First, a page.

Why does sociocracy use consent, not consensus?

Sociocracy, also known as dynamic governance, is a system of governance that emphasizes decentralized decision-making and aims to ensure that all members of an organization or group have an equal voice in the decision-making process.

While both consent and consensus are methods used to reach decisions collectively, sociocracy specifically employs the concept of consent rather than consensus. Here’s why:

  1. Efficiency and effectiveness:

Sociocracy recognizes that achieving consensus, which requires complete agreement from all participants, can be time-consuming and sometimes impractical, especially in larger groups or organizations. Consent, on the other hand, focuses on ensuring that decisions move forward as long as there are no reasoned objections. This allows for more efficient decision-making without sacrificing the quality or inclusivity of the process.

  1. Addressing objections:

Consent in sociocracy emphasizes addressing objections rather than seeking agreement. When a proposal is put forward, individuals are given the opportunity to raise objections if they believe the proposal will negatively impact the organization’s aims or violate its values. These objections are taken seriously and must be addressed through discussion and modification of the proposal until there are no remaining reasoned objections. This approach encourages active participation and constructive feedback, leading to more robust decisions.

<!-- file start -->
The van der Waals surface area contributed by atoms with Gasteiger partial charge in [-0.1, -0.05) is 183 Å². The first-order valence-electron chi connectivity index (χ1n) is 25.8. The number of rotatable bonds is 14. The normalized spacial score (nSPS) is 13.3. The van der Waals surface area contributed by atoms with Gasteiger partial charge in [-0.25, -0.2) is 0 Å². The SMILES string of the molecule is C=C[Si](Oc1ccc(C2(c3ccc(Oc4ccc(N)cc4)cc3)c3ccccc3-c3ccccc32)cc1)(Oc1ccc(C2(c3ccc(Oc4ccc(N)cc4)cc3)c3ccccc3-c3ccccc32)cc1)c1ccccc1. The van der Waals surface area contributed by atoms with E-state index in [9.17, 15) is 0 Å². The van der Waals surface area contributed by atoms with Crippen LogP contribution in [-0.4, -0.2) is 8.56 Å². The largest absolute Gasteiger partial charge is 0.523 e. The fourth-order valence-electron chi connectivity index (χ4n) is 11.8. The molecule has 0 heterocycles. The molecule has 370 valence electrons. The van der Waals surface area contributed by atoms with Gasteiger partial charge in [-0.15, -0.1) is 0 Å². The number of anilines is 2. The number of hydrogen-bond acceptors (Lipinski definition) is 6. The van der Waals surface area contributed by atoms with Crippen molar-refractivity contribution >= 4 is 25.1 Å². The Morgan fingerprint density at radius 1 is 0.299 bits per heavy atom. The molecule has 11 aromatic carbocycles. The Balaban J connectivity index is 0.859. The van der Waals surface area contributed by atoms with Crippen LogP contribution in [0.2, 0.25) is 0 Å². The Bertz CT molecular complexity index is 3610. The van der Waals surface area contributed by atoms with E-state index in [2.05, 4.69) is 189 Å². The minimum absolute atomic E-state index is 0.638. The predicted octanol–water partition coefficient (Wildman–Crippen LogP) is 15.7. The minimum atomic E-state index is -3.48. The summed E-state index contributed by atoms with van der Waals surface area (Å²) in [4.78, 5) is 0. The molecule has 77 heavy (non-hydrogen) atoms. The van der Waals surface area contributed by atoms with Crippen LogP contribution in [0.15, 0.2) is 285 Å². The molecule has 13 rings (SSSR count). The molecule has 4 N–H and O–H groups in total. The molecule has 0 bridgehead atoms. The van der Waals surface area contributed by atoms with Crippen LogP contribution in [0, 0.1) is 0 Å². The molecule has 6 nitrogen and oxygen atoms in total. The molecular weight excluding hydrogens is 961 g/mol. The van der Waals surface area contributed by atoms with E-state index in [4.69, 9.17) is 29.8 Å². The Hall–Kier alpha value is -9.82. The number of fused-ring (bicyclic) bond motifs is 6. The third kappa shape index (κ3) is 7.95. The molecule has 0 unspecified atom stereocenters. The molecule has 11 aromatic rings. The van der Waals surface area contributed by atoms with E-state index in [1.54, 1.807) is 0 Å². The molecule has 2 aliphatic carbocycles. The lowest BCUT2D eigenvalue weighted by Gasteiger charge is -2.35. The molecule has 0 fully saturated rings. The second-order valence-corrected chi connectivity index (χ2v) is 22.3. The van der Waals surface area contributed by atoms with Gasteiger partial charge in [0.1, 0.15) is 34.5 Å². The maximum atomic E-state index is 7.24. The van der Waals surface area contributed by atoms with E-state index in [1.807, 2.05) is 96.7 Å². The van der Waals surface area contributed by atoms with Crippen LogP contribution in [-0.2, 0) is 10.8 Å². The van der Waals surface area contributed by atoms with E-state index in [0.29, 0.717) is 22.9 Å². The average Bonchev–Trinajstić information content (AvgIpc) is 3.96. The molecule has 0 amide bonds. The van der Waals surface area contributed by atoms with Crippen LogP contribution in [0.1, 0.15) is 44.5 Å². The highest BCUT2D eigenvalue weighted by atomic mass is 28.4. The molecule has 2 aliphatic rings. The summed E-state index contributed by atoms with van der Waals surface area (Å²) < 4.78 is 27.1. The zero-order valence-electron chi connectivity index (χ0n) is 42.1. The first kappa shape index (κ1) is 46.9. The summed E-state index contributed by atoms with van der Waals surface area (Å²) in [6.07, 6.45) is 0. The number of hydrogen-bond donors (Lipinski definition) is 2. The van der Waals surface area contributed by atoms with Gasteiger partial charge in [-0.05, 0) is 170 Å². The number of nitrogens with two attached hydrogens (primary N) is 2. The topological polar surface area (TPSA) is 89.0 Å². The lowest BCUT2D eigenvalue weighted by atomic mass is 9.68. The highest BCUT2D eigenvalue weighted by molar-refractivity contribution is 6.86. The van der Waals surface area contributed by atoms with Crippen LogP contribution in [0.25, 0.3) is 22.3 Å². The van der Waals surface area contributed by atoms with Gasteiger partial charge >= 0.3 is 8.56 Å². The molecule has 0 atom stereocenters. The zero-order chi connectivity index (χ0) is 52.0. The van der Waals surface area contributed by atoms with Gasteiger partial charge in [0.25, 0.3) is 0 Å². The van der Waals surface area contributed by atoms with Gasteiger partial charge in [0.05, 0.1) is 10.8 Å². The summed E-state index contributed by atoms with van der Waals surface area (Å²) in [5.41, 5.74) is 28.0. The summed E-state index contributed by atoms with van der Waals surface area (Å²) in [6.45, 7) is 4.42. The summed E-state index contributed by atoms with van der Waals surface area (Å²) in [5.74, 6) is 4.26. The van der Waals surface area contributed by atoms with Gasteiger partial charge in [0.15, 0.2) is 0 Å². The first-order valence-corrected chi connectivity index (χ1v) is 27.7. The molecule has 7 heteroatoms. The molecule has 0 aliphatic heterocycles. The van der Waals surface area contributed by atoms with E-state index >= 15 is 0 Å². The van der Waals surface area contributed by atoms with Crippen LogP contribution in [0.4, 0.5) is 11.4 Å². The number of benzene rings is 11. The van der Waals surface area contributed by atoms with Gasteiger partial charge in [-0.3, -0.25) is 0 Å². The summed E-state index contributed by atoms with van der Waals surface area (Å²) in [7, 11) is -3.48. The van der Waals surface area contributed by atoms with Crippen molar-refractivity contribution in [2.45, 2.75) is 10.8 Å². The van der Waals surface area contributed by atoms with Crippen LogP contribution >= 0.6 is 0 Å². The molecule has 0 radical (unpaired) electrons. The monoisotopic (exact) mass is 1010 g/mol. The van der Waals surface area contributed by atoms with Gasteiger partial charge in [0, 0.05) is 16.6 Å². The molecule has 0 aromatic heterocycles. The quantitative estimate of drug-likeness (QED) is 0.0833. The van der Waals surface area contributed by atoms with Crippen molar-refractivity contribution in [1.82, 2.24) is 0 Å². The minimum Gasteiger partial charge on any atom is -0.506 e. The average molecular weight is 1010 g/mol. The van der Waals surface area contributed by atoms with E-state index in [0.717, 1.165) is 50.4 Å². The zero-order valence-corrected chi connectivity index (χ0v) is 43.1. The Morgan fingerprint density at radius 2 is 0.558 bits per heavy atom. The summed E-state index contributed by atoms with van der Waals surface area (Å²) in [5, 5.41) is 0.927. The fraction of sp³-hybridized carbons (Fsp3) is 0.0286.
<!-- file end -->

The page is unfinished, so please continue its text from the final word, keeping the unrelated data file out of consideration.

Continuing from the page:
1. Distributed authority and accountability:

Sociocracy distributes authority and decision-making power throughout an organization, ensuring that decisions are made by those closest to the issue or task at hand. Consent empowers individuals to make decisions within their domain, while still being accountable to the organization’s broader aims and policies. This decentralized approach promotes engagement and fosters a sense of ownership and responsibility among all members.

  1. Continuous improvement:

Sociocracy values ongoing learning and adaptation. By using consent, decisions are seen as iterative and subject to revision based on new information or changing circumstances. This encourages experimentation and allows for more agile decision-making, enabling organizations to respond to challenges and opportunities in a timely manner.

In summary, sociocracy uses consent instead of consensus to strike a balance between inclusivity, efficiency, and effectiveness.

It values the voices of all participants, encourages constructive feedback, and promotes distributed decision-making authority while maintaining accountability to the organization’s purpose and values.

If you would like to share your comments or personal reflections on this topic, please feel free to do so in a comment below. Thank you.

Best wishes!


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  11. Many Voices One Song – A sociocracy manual

  12. Who Decides Who Decides? - How to start a group so everyone can have a voice!

  13. Let’s decide together - The definitive guidebook for practicing decision-making with children

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